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Zuzka Vaclavik: Third Culture Kid

Being a Third Culture Kid is when "your home culture is different that the one you grew up in. And when you've lived in other places and you recognize their culture in yourself." Zuzka Vaclavik MFA '08 explores that complicated existence though her art, which she has exhibited around the world. (Photo by Peter Frey/UGA)

Home is where the art is

Zuzka Vaclavik has called Athens home since she came to UGA in 2005. But the painter recently heard a term that she’s quickly applied to herself.

Third Culture Kid. 

“It’s when your home culture is different than the one you grew up in,” says Vaclavik MFA ’08, whose parents escaped the Iron Curtain before she was born. “And you’ve lived in other places and you recognize their culture in yourself, but you don’t ever quite belong anywhere. And I really feel that.” 

Vaclavik has lived, painted, and taught around the world. She speaks English, Slovak, and German fluently and Spanish and Italian conversationally. She’s presented her work at dozens of shows in Europe, Southeast Asia, and across the U.S. And Vaclavik’s paintings can also be found in the Central Library in Atlanta as well as in the High Museum of Art’s permanent collection. 

The search for one’s identity is central to any artist’s work, and Vaclavik’s story begins with intrigue.

In the early 1980s, Vaclavik’s parents defected from what was then Czechoslovakia to Austria, crossing the border by bribing the guards with a carton of Marlboros. They made their way to the U.S.—Zuzka was born in Virginia—before returning to Europe and settling in Germany. 

Zuzka Vaclavik’s exhibition, “Sanctuary,” will be on display at the Smithsonian-affiliated National Czech and Slovak Museum and Library from Sept. 16 to Dec. 31. Vaclavik painted all of the works that will be on display in her Athens studio. (Photo by Peter Frey/UGA)

Vaclavik was just a toddler when she discovered her love of art.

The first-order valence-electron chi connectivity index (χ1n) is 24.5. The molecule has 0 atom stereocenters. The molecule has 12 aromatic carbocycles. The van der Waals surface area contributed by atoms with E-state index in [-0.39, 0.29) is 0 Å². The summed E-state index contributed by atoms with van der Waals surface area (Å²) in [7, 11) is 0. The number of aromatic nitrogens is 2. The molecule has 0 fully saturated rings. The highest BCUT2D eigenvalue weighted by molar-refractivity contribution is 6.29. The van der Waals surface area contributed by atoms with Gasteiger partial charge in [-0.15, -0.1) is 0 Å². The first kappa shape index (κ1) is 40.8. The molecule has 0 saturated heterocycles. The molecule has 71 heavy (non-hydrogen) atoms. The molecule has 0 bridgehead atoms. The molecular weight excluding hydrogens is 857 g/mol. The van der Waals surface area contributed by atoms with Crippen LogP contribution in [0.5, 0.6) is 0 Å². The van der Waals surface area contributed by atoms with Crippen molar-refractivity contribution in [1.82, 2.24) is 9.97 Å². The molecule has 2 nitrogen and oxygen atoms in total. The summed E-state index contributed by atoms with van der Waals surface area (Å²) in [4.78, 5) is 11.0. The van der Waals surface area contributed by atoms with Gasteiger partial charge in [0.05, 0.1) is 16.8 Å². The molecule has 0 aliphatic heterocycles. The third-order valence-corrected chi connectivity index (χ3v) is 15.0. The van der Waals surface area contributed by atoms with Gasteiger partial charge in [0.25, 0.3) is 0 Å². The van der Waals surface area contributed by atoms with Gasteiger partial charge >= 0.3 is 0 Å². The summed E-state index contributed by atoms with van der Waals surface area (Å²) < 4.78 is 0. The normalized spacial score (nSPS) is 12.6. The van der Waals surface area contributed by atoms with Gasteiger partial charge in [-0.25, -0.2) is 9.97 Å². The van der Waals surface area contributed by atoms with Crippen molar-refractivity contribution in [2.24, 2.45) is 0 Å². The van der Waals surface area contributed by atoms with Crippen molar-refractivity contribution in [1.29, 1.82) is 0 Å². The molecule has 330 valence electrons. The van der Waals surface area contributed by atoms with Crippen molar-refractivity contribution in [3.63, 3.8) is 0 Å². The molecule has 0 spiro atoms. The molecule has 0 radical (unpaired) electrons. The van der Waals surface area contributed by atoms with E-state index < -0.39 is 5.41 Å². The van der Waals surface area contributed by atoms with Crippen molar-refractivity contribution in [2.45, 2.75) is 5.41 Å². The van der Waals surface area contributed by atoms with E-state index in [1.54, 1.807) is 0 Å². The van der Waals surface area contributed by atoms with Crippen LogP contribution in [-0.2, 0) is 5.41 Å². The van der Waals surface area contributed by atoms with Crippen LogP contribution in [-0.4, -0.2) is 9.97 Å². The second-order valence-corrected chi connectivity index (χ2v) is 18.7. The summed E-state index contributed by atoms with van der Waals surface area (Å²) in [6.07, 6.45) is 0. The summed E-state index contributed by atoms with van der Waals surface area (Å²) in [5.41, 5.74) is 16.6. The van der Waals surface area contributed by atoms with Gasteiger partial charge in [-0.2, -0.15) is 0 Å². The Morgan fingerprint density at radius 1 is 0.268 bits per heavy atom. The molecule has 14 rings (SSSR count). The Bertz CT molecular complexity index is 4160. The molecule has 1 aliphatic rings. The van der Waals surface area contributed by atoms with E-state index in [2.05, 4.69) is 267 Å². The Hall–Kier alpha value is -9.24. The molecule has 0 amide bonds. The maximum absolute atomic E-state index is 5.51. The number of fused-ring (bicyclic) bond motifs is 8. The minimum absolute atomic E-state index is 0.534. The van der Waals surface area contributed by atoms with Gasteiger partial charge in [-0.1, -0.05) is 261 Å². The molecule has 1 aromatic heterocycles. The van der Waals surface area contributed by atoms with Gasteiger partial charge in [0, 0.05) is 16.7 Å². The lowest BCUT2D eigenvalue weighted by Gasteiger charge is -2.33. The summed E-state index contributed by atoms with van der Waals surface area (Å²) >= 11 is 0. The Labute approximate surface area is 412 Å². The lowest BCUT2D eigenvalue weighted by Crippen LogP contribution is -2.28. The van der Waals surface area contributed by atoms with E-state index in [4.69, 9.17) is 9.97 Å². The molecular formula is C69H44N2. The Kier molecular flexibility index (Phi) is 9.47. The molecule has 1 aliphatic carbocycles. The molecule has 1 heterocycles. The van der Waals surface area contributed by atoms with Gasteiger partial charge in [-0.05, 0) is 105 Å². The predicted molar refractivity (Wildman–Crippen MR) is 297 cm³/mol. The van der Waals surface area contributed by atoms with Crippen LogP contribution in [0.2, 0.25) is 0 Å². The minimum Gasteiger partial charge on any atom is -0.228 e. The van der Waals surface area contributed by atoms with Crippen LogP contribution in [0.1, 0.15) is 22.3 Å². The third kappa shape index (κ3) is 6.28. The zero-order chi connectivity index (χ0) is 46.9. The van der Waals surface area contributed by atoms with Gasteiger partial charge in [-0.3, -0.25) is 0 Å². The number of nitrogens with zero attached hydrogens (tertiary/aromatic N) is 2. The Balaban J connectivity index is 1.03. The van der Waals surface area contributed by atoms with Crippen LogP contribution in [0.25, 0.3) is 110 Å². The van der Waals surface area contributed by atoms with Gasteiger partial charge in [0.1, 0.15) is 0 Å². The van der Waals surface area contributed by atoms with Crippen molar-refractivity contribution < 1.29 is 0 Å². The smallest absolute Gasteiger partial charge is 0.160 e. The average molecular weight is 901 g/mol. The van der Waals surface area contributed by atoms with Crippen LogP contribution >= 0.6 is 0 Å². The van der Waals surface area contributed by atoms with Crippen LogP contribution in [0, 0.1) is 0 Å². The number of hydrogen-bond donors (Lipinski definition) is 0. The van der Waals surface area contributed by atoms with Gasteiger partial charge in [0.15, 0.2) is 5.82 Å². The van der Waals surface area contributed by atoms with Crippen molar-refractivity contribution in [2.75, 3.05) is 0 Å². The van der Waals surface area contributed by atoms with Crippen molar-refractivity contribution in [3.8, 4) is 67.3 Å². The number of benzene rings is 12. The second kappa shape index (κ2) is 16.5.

She started by coloring with crayons and markers on the underside of a table. More formal instruction followed. Her parents connected with a Czech expat artist who taught her on the weekends. 

When she reached middle school, the family returned to the States with Vaclavik well on her way to a career as an artist.

Her father’s engineering career took them from Florida to Minnesota to Texas, and Vaclavik eventually earned her art degree from the University of Texas at Austin. She followed that up by moving to Phnom Penh, Cambodia. The move inspired her, and Phnom Penh is where Vaclavik presented her first solo exhibition, Tales of Impermanence. 

During that exhibition, Vaclavik decided to return to the States and began researching graduate art programs. She came to Georgia, sight unseen, and—in contrast to her first 20-odd, nomadic years—settled down.

“Athens is a very supportive community. The artists support each other, and it doesn’t have the stressors of big cities,” Vaclavik says. “I have the energy to create.” 

After earning her master’s in painting, Vaclavik continued teaching in the Lamar Dodd School of Art and has taught in UGA’s program in Cortona, Italy. 

Vaclavik’s studio in the Chase Park Warehouses is ringed with brightly colored canvases, big and small, and a variety of ceramic cups and bowls. Vaclavik began working with clay a few years ago and loves the physical and communal aspect of it. She’s also adorned several wood panels with florals; they almost resemble stained glass windows in a cathedral.

Those pieces are the focal point of Sanctuary, an upcoming solo exhibition that will run Sept. 16 through Dec. 31 at the Smithsonian-affiliated National Czech and Slovak Museum and Library in Cedar Rapids, Iowa. 

The style of the paintings takes its inspiration from traditional Slovakian folk crafts, and their creation has been not just a labor of love for Vaclavik but also an opportunity for introspection. 

“I was thinking it’s like a personal sanctuary,” says Vaclavik, who still has many family members in Slovakia and visits often. “It’s like the third culture thing. Where is your home? Where do you belong? That’s something a lot of people can relate to. Ultimately, the sanctuary is what you find inside yourself.” 

Vaclavik pauses to consider the description she’s just delivered. 

“As cheesy as that sounds,” she laughs.